Just one more way Buck Showalter tries to get an edge
It goes without saying that Baltimore manager Buck Showalter is having an exceptional season. How's he doing it? There's no single answer to that question, but a recent Baltimore Sun piece reveals one way in which he tries to gain an edge.
|Buck Showalter pictured alongside one of his tactical muses. (Getty Images)|
Orioles skipper Buck Showalter, who's piloted his team into contention despite a dubious roster and negative run differential, is all but a lock for the AL Manager of the Year award. He's certainly deserving.
What's his secret? As with any manager, it's putting his players in position to succeed. That can take the form of sniffing out the platoon advantage, keeping peace in the clubhouse, having a deft touch with the bullpen, balancing hunches with data-driven decisions, and so on. One of the ways managers can distinguish themselves is by juggling lineups and rotations based on non-traditional "platoon points" -- e.g., ground ball-fly ball tendencies, park effects, and strengths/weaknesses of the opposing defense.
Additionally, as Jonathan Pitts of the Baltimore Sun explains in an outstanding piece on the peculiar phenomenon of the strike zone, Showalter also lets the umpiring drive his tactical decisions. Pitts writes:
The skipper, now in his 14th big league season, points to a spreadsheet on a wall in his office. It ranks all big league umpires by how greatly they favor pitchers or hitters.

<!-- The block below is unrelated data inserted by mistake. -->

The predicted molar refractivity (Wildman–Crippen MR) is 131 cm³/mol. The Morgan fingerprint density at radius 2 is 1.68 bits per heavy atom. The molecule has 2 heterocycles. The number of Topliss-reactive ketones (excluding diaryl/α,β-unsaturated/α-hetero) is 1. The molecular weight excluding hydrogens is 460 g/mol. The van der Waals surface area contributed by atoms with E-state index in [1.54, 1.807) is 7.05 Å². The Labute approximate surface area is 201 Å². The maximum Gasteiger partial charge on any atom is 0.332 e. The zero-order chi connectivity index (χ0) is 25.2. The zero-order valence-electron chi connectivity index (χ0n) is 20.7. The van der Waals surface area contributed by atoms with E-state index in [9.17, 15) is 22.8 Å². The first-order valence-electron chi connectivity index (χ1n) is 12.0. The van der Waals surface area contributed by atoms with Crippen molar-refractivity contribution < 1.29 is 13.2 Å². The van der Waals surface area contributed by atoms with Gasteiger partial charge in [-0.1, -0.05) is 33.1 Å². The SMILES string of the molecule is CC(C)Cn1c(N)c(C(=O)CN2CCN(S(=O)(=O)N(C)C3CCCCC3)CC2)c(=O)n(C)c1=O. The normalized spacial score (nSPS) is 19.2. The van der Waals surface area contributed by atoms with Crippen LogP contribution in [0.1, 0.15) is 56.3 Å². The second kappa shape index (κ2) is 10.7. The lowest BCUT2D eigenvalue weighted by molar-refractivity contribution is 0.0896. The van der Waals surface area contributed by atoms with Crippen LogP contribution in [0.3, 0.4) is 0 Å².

The top name on the list is Brian Runge, an ump known for calling a big zone; lower down is veteran Joe West, whose zone is seen as smaller, his ball-strike distribution more even.
When Runge's behind the plate, Showalter says, he might tell hitters to "go up there swinging." When West is back there, "we know we'll have to throw the ball over the plate."
Showalter is known to tweak his pitching rotation when he sees the umpiring schedule for the week.
It stands to reason, right? After all, the discrepancies among umpires have a bearing on the game itself, so it only follows that those discrepancies also have a bearing on how managers approach the game. Maybe Showalter's ahead of the curve in this approach, or maybe he's the only one talking about it. In either case, it's interesting to know he's thinking about the umpires as he fills out his lineup card.
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